Aug 18, 2015

Pita Bread | Tuesdays with Dorie

Homemade pita bread

Bread is an amazing thing. Combine four simple ingredients, flour, water, salt, and yeast, and you can come up with so many different loaves, rolls, flatbreads, pastries, and other wonderful and delicious breads.

For example, pita bread. How do little rolled out disks of dough suddenly puff up while baking, creating a big pocket of air, ready to be filled with tasty salads, spreads, or vegetables?

It's pretty magical!


Homemade pita bread

This recipe makes 16 pita breads. Fortunately, you can keep the dough in the refrigerator for up to a week, and tear off a piece to make a pita bread when you want one. These can also be baked either in the oven or on a griddle.

The dough begins with a sponge, a mixture of the yeast, water, and the whole wheat flour. The longer you let it sit, the more flavor you develop. You can use it within 30 minutes of mixing it, but it's even better to let it rest up to eight hours.

Homemade pita bread

We made some burgers with ground lamb, onion, coriander, allspice, cinnamon, mint, salt, and pepper, and used these pitas in the place of hamburger buns, dressing the burgers with lettuce, tomato, cucumber, and yogurt sauce.

I also used these pita breads to make these Eastern Mediterranean Pizzas, another Tuesdays with Dorie recipe, and these Garlic and Sea Salt Pita Chips.

Homemade pita bread

Pita Bread

Ingredients

1 tsp active dry yeast
2 1/2 cups lukewarm water
2 1/2 cups whole wheat flour
1 tbsp salt
1 tbsp olive oil
2 1/2 to 3 1/2 cups unbleached all-purpose flour

Instructions

  1. Mix the yeast and water together in the bowl of a stand mixer. 
  2. Add the whole wheat flour and stir until fully combined. 
  3. Cover the bowl with plastic wrap, and let sit at room temperature for 30 minutes to 8 hours.
  4. Sprinkle the top of the sponge with the salt, and add the olive oil. Mix with a spoon or dough whisk.
  5. Add the all-purpose flour, one cup at a time, and stir. When you can no longer stir the dough with a spoon, move the bowl to the stand mixer and knead with the dough hook for about 8 minutes. The final dough should be fairly firm and shiny.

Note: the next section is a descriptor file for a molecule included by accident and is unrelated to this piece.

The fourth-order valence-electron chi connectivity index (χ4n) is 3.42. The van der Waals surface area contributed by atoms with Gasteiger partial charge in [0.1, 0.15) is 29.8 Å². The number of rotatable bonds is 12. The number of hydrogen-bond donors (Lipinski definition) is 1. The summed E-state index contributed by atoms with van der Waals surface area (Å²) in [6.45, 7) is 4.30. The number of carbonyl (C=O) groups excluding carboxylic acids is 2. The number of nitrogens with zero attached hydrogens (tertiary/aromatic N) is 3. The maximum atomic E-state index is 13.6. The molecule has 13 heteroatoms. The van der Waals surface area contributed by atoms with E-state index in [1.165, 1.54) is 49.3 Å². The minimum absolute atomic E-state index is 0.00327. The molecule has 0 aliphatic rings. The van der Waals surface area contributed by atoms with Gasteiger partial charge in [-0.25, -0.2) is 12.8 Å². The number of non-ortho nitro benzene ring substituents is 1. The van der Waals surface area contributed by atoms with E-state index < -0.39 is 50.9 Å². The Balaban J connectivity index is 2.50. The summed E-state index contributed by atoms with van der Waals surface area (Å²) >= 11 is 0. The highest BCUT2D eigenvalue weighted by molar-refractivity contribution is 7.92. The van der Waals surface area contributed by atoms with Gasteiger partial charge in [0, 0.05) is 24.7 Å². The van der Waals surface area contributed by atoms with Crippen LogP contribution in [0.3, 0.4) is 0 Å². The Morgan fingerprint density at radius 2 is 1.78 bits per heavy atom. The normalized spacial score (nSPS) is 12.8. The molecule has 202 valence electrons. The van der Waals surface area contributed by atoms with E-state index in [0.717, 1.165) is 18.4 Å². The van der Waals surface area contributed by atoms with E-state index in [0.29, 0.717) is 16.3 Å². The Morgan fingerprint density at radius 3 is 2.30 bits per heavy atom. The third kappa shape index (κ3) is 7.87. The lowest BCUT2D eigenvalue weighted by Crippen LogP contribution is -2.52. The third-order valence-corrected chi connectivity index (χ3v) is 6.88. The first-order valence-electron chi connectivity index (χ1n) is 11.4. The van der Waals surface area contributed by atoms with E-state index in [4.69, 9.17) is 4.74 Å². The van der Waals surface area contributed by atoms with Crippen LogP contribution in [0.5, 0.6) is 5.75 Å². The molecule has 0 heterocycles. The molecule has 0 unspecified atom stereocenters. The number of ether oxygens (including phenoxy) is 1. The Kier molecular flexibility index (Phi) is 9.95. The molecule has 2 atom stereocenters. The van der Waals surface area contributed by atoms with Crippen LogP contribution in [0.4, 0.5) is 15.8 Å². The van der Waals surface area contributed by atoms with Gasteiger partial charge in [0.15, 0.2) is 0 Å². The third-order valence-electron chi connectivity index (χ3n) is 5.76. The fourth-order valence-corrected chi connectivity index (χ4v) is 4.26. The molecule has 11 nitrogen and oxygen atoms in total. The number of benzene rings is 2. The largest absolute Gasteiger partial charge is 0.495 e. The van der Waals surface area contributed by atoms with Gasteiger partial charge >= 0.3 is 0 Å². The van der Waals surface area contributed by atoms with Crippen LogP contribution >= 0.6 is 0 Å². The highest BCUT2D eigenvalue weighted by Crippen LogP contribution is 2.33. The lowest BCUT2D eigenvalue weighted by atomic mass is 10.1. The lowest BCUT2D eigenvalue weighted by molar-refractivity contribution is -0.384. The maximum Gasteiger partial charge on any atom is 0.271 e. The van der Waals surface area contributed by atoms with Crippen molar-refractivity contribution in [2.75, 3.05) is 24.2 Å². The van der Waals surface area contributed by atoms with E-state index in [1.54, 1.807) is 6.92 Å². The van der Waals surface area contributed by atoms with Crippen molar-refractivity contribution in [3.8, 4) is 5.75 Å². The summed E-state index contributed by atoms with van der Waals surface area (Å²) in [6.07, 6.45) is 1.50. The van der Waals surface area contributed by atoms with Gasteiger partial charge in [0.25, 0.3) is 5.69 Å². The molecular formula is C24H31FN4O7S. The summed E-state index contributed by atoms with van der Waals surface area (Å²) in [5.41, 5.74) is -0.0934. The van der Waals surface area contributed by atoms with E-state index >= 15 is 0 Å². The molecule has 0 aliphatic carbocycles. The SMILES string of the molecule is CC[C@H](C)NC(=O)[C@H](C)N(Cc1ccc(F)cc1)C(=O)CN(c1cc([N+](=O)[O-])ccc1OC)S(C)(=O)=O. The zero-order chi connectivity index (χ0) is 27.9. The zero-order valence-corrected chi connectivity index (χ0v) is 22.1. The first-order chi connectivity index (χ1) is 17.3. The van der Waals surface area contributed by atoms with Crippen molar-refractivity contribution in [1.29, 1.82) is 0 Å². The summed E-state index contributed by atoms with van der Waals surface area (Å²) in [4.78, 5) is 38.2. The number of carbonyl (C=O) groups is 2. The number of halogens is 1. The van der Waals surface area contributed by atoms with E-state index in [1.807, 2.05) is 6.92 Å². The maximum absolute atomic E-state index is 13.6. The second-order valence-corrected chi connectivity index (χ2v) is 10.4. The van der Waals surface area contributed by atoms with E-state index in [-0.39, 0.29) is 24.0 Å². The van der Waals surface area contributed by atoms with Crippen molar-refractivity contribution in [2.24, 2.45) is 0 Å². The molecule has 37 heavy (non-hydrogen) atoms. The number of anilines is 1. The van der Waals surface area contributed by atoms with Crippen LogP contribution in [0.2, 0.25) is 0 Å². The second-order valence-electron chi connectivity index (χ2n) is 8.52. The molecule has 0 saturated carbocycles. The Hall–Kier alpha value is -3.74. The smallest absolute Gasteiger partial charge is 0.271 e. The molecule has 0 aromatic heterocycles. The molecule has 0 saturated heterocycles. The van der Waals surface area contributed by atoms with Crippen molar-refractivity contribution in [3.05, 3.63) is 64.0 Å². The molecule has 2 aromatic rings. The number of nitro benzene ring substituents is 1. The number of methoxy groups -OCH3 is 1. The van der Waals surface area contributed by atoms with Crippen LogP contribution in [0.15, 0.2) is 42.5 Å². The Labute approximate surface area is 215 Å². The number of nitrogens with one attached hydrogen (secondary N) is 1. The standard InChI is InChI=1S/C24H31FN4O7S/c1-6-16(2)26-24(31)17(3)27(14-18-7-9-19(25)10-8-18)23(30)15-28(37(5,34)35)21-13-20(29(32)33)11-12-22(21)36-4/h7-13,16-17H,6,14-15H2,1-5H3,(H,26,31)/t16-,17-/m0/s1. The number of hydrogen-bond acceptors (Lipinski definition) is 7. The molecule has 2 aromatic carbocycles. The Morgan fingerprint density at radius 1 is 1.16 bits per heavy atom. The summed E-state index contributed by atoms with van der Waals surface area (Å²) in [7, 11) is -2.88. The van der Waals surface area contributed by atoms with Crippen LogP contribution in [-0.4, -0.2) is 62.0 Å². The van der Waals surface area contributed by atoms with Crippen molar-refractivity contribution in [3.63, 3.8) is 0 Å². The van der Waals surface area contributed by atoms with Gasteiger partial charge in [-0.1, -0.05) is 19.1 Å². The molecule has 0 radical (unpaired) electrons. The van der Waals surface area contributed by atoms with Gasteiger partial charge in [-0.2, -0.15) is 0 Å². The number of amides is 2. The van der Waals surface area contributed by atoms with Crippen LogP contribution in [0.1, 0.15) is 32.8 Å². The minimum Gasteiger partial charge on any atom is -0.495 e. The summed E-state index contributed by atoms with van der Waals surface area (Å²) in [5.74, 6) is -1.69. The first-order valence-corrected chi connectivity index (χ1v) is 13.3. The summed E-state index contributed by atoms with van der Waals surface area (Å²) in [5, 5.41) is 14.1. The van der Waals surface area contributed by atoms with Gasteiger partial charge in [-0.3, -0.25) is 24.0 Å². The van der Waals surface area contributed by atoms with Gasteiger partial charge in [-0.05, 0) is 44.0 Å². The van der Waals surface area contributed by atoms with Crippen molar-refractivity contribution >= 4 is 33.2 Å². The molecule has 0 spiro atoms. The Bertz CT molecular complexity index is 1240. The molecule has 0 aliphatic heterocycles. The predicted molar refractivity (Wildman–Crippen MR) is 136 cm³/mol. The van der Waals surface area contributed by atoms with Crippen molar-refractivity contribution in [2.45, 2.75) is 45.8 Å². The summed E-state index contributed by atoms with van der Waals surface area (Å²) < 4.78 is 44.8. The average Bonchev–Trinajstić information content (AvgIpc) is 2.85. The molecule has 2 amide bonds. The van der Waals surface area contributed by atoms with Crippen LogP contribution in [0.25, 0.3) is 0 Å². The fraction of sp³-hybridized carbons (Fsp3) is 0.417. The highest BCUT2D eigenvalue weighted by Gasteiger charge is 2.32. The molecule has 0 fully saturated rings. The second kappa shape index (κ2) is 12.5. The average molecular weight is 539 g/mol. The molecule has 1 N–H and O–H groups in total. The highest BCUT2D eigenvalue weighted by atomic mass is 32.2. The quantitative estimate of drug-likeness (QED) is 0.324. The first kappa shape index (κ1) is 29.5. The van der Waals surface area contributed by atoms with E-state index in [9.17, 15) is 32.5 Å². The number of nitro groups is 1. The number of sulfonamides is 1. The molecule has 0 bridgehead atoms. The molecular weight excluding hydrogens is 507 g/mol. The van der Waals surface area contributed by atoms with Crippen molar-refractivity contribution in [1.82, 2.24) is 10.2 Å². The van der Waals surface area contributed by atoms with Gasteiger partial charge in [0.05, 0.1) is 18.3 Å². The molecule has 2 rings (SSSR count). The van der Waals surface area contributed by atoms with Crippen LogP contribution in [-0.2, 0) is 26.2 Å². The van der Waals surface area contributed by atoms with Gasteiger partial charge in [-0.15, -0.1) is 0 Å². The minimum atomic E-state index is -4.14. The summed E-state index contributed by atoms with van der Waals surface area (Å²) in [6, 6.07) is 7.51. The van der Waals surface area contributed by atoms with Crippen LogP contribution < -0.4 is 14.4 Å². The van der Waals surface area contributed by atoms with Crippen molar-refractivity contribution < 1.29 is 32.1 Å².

6. Cover the dough and let it rise until doubled, about 2 hours. 
  7. Position a pizza stone on a rack positioned on the lowest position of the oven. Preheat the oven to 500/550 degrees F. 
  8. Divide the dough into four pieces and cover each with a damp towel or plastic wrap. 
  9. Working one piece at a time, divide it into four equal pieces, and form them into balls. Roll each ball into a 6 to 8 inch disk. 
  10. Bake each disk for about 7 minutes, flipping halfway through. The disks should puff up while baking. 
  11. Cool on a wire rack, covered with a towel. 
These are best eaten the day they are made. They can also be wrapped and frozen for up to a month. Reheat in a 350 degree oven. 

Adapted from Baking with Julia, edited by Dorie Greenspan (as in Tuesdays with Dorie!). 

10 comments:

  1. Your pita breads are gorgeous. I should have read your post first before I baked. So the tricks are: 7-min bake and flipping once. Very informative!

    ReplyDelete
  2. Haven't made pita bread in YEARS! I like your recipe with the whole wheat flour very very much

    but wait, there's also a batch of demerara shortbread cookies waiting for me? You've been very busy! ;-)

    ReplyDelete
    Replies
    1. Crazy right? I actually made the pitas a while ago, but timing these posts was a challenge =)

      Delete
  3. Great pita stack! I also did these a couple years back when we made the pizzas out of them. I like the idea to use them for a Mediterranean burger.

    ReplyDelete
    Replies
    1. Thanks Steph! I remember those pizzas!

      Delete
  4. I love making breads! I just have to make myself get around to doing it! I've attempted pita bread once before, and it turned out yummy! I bet this was delicious as a burger bun! :)

    ReplyDelete
    Replies
    1. It was Whitney! Thanks so much for stopping by!

      Delete
  5. Is there a need for proofing before baking?

    ReplyDelete
    Replies
    1. Hi Elena, there is no second proofing required.

      Delete

I love comments and questions and read every one of them.